Cyrano de Bergerac (1990): France’s Nominee for Best Foreign Language Film, Starring Gerard Depardieu

The extraordinarily talented Gerard Depardieu, who has appeared in more than 70 films to date, gives his Cyrano a winning combination of grace and gusto, boasting a screen presence that’s commanding both literally and figuratively.

He’s unexpectedly dynamic and physically vibrant during the dueling scenes, recalling such Hollywood’s acrobatic stars Douglas Fairbanks, Errol Flynn, or Burt Lancaster.

Inevitable comparisons were made between Depardieu’s interpretation and that of Jose Ferrer, which won him the 1950 Best Actor Oscar.

Depardieu brings a welcome vibrancy to the role, which won him the Best Actor award at the Cannes Film Festival. Brochet’s Roxanne is not shallow, as she is often portrayed, but much a product of her times, impressed with the literary conceits of poseurs of her generation.

With its masterful acting, exquisitely muted cinematography, vast complement of extras, extravagant props and scenery, “Cyrano de Bergerac” was, at $20 million, France’s most expensive movie production.

Though filmed on a grand scale, it does not lose the emotional impact of the play, which had its premiere in Paris in 1898, and has been a mainstay of

In this version of Edmond Rostand’s classic drama of unrequited love, Depardieu’s Cyrano is less physical caricature, more flesh and blood, and a markedly younger, more virile nobleman than the usually avuncular ones of the past. Dealing as it does with universals–that beauty is both in the eye of the beholder and only skin deep–this slightly abbreviated adaptation by director Jean-Paul Rappeneau and Jean-Claude Carriere retains both the panache and poignancy of its source.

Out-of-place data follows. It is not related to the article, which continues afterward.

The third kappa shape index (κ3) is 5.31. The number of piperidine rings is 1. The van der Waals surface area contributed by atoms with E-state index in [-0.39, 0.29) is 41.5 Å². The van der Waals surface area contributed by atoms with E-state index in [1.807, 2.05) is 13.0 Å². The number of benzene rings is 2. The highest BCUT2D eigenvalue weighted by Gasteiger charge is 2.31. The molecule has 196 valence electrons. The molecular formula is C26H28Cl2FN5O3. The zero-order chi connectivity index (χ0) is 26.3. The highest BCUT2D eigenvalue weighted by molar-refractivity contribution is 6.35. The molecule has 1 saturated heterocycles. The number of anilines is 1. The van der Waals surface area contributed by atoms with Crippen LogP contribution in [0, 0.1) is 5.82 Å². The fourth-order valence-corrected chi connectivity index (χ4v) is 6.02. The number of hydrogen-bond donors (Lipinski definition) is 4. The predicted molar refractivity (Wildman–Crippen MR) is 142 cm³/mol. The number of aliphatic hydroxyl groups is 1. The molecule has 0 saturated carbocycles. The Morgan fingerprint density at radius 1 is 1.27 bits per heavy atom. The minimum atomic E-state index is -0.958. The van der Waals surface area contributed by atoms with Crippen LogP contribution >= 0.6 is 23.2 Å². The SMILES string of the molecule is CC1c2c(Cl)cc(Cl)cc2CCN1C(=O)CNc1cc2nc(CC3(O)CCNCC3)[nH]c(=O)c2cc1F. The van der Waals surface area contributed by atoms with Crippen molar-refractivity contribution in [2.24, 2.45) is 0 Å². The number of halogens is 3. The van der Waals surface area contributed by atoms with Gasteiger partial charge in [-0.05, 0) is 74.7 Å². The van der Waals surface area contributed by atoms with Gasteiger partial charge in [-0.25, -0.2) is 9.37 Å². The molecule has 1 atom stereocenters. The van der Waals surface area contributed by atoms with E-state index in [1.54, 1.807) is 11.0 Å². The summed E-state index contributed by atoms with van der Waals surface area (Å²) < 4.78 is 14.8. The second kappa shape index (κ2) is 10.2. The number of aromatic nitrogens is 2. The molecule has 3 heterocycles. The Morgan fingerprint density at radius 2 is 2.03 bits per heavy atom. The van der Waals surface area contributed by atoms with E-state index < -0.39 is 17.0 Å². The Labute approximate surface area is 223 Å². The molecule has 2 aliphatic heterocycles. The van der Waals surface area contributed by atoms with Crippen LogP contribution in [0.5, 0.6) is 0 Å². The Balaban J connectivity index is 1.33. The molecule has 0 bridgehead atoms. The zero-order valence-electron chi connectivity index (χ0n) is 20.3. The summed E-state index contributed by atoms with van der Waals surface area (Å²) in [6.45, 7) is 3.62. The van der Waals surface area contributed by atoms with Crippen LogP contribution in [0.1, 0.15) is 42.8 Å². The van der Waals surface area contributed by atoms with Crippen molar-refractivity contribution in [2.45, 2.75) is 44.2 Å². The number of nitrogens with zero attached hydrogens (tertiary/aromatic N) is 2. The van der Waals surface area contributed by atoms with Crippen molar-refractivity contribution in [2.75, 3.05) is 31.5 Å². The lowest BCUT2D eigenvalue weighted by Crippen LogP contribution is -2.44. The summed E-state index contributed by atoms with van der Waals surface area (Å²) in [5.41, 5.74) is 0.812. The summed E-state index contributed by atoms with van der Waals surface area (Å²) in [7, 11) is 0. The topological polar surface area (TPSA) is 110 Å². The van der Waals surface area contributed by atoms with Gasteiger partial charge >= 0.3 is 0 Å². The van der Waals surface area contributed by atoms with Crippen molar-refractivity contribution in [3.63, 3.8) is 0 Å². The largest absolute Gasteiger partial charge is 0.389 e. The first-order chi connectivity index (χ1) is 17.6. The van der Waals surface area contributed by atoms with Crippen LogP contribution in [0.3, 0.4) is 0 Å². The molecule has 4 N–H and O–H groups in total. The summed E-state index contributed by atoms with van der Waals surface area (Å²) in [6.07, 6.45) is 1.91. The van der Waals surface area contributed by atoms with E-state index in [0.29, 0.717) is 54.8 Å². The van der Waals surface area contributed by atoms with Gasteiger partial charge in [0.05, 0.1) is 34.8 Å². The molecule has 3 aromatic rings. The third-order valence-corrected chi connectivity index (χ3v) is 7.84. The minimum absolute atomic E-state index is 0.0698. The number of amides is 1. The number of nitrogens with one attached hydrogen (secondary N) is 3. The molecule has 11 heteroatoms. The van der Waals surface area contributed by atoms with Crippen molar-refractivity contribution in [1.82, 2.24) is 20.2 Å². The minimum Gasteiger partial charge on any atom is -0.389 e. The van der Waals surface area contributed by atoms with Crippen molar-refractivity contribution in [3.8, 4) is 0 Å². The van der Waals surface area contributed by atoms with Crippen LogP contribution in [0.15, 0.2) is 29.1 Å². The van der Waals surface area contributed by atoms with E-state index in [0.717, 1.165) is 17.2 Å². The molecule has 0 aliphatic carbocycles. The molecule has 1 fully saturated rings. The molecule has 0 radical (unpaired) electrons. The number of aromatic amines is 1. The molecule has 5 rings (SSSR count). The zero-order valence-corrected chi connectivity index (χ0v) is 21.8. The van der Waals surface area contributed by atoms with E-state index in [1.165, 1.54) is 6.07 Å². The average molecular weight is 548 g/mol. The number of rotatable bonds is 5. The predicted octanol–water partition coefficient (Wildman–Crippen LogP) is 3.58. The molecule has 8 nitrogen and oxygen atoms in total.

The film opens in a theater where the lovers first meet and where Cyrano has come to jeer at his enemy, the ham Montfleury (Gabriel Monnet). Cyrano is heard before he is seen, and his voice practically bellows with resonant majesty. When he finally appears, in profile, his nose immediately draws attention. What is interesting here is, unlike other productions where the nose stops just short of Pinocchio’s and makes an obvious freak of the character, the producers have gone to pains to see that this Cyrano is not grotesque. It is Depardieu’s normal nose in shape, only extended, and by making the character less of a freak; they make his pain all the more poignant.

World premiering at the 1990 Cannes Film Fest, Cyrano de Bergerac later swept the Cesar Awards (French Oscars).

Oscar Nominations: 5

Foreign Language Film

Actor: Gerard Depardieu

Art Direction-Set Decoration

Costume design: Franca Sqarciapino

Makeup: Michele Burke and Jean-Pierre Eychenne

Oscar Awards: 1

Costume design


Oscar Context:

The Best Foreign Language Film Oscar was “Journey of Hope” from Switzerland in a contest that also included “Ju Dou” from China, “The Nasty Girl” from Germany, and “Open Doors” from Italy.

British actor Jeremy Irons won the lead Oscar for the biopic “Reversal of Fortune.”